A Portuguese model was sentenced Friday to the maximum 25 years to life in prison in the grisly castration killing of a TV personality in a New York City hotel room.
Renato Seabra, 23, was convicted last month of the 2011 murder of Carlos Castro, who was choked, bludgeoned and mutilated. Seabra had pleaded not guilty by reason of insanity, and his defense team said he was mentally ill. On Friday, Seabra asked for forgiveness from Castro’s family and said through an interpreter that he didn’t know what got into him the day of the killing.
“At the moment I went into the room that day, something took power over me,” he said. “We used to fight each other but always playfully. I was never aggressive before. I never had any fight with Carlos. On that day, I don’t know what took over me.”
Prosecutors said Seabra and Castro were a couple and Seabra, eager for fame and fortune and believing the well-known Castro was his meal ticket, was enraged that the older man had ended their relationship.
Seabra, 23, is from Cantanhede, in central Portugal. He was a contestant on “A Procura Do Sonho,” or “Pursuit of a Dream,” a Portuguese modeling talent search TV show. He didn’t win but did get a modeling contract.
According to trial testimony, Seabra told doctors that he thought of himself as heterosexual but went along with the relationship because he thought it could help him, until it became too much. His attorneys said the violence of the attack showed he had a psychotic break with reality and went berserk, believing he was on a mission from God to rid the devil of homosexuality from Castro.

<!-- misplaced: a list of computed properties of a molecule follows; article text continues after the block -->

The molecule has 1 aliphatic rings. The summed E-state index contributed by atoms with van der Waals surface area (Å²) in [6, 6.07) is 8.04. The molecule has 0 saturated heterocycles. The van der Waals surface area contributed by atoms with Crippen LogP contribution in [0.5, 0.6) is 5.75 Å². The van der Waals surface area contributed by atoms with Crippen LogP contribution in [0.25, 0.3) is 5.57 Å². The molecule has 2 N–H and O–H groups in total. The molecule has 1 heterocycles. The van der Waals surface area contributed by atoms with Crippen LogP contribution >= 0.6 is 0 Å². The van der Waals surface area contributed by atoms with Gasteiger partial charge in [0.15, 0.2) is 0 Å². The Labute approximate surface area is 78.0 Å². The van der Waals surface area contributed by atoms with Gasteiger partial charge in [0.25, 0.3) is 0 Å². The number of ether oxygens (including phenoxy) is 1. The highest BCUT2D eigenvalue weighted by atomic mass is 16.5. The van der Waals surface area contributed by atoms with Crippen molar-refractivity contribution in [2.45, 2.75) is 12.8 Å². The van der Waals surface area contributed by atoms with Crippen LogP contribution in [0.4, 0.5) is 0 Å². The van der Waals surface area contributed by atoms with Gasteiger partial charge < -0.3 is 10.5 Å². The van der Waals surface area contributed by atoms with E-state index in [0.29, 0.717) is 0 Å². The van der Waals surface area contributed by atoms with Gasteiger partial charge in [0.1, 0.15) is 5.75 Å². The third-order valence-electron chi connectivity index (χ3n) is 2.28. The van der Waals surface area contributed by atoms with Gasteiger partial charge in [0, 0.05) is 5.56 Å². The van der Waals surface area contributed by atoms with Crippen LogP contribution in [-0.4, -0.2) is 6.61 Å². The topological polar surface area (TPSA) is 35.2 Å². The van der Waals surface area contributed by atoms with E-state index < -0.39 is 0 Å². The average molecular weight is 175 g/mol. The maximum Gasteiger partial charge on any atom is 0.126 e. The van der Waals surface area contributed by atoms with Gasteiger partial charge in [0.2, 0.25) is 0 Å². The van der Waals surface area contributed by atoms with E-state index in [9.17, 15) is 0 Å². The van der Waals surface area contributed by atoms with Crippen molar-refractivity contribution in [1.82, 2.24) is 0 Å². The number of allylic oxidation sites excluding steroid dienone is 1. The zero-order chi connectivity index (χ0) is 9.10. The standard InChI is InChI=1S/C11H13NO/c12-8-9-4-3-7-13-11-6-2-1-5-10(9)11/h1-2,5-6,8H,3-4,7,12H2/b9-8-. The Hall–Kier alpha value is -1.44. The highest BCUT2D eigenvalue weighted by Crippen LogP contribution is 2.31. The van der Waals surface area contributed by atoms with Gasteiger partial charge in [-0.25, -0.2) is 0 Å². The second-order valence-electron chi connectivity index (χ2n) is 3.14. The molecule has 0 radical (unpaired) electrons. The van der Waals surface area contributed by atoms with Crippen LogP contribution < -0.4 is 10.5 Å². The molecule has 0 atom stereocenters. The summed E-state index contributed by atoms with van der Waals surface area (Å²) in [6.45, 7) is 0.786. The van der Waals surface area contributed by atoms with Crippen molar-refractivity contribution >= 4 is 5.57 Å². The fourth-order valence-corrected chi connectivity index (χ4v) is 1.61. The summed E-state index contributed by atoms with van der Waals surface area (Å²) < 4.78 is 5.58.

Castro, 65, was a well-known TV personality and writer in Portugal. A statement from his family read aloud by Manhattan Assistant District Attorney Maxine Rosenthal in court described Castro as a talented, thoughtful wordsmith and journalist with a cadre of high-profile friends. He was a man who loved to travel and loved New York most of all and whose life was cut tragically short, the statement said.
“The other person could have stopped after the first insult. Or before the first punch. Or after Carlos Castro lost consciousness,” Rosenthal read. “Help could have been called and his life saved. But no … the beating continued and ended with a horrific mutilation.”
Castro’s body was found Jan. 7, 2011, in a hotel room the men were sharing. A “Do Not Disturb” sign hung from the door.
Seabra later told police he had choked Castro, stabbed him with a corkscrew in his face and groin, rammed a computer monitor into his head and stomped on his face after an argument, then showered and wandered the city for a while before taking a taxi to a hospital, according to a court document. Seabra also disabled the room’s phone and took $1,600 from Castro before he left, prosecutors said.
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